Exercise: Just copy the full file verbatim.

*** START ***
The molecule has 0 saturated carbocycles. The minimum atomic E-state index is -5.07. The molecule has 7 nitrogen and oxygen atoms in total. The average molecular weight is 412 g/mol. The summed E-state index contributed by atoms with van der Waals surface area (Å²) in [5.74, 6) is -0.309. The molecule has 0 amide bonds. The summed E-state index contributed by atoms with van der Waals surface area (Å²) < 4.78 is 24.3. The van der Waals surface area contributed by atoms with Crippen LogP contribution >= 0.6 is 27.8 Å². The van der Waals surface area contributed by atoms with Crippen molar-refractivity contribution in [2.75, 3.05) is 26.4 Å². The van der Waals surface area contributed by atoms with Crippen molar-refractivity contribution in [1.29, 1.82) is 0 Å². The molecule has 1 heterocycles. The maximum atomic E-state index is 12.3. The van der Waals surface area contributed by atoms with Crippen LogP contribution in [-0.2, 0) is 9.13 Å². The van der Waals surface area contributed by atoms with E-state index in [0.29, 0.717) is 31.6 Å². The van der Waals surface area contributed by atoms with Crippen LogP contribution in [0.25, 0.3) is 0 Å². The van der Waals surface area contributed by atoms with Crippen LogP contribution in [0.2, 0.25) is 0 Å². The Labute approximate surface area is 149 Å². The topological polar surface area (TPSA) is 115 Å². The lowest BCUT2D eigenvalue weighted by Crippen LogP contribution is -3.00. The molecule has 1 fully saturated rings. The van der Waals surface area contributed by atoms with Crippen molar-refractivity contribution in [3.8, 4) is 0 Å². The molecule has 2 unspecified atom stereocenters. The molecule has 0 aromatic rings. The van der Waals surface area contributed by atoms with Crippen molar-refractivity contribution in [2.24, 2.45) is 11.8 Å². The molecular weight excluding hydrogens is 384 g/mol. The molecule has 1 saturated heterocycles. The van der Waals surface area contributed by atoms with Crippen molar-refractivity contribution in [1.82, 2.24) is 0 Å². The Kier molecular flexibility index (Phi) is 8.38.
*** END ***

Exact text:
The molecule has 0 saturated carbocycles. The minimum atomic E-state index is -5.07. The molecule has 7 nitrogen and oxygen atoms in total. The average molecular weight is 412 g/mol. The summed E-state index contributed by atoms with van der Waals surface area (Å²) in [5.74, 6) is -0.309. The molecule has 0 amide bonds. The summed E-state index contributed by atoms with van der Waals surface area (Å²) < 4.78 is 24.3. The van der Waals surface area contributed by atoms with Crippen LogP contribution >= 0.6 is 27.8 Å². The van der Waals surface area contributed by atoms with Crippen molar-refractivity contribution in [2.75, 3.05) is 26.4 Å². The van der Waals surface area contributed by atoms with Crippen molar-refractivity contribution in [1.29, 1.82) is 0 Å². The molecule has 1 heterocycles. The maximum atomic E-state index is 12.3. The van der Waals surface area contributed by atoms with Crippen LogP contribution in [-0.2, 0) is 9.13 Å². The van der Waals surface area contributed by atoms with E-state index in [0.29, 0.717) is 31.6 Å². The van der Waals surface area contributed by atoms with Crippen LogP contribution in [0.25, 0.3) is 0 Å². The van der Waals surface area contributed by atoms with Crippen LogP contribution in [0.2, 0.25) is 0 Å². The Labute approximate surface area is 149 Å². The topological polar surface area (TPSA) is 115 Å². The lowest BCUT2D eigenvalue weighted by Crippen LogP contribution is -3.00. The molecule has 1 fully saturated rings. The van der Waals surface area contributed by atoms with Crippen molar-refractivity contribution in [3.8, 4) is 0 Å². The molecule has 2 unspecified atom stereocenters. The molecule has 0 aromatic rings. The van der Waals surface area contributed by atoms with Crippen molar-refractivity contribution in [2.24, 2.45) is 11.8 Å². The molecular weight excluding hydrogens is 384 g/mol. The molecule has 1 saturated heterocycles. The van der Waals surface area contributed by atoms with Crippen molar-refractivity contribution in [1.82, 2.24) is 0 Å². The Kier molecular flexibility index (Phi) is 8.38.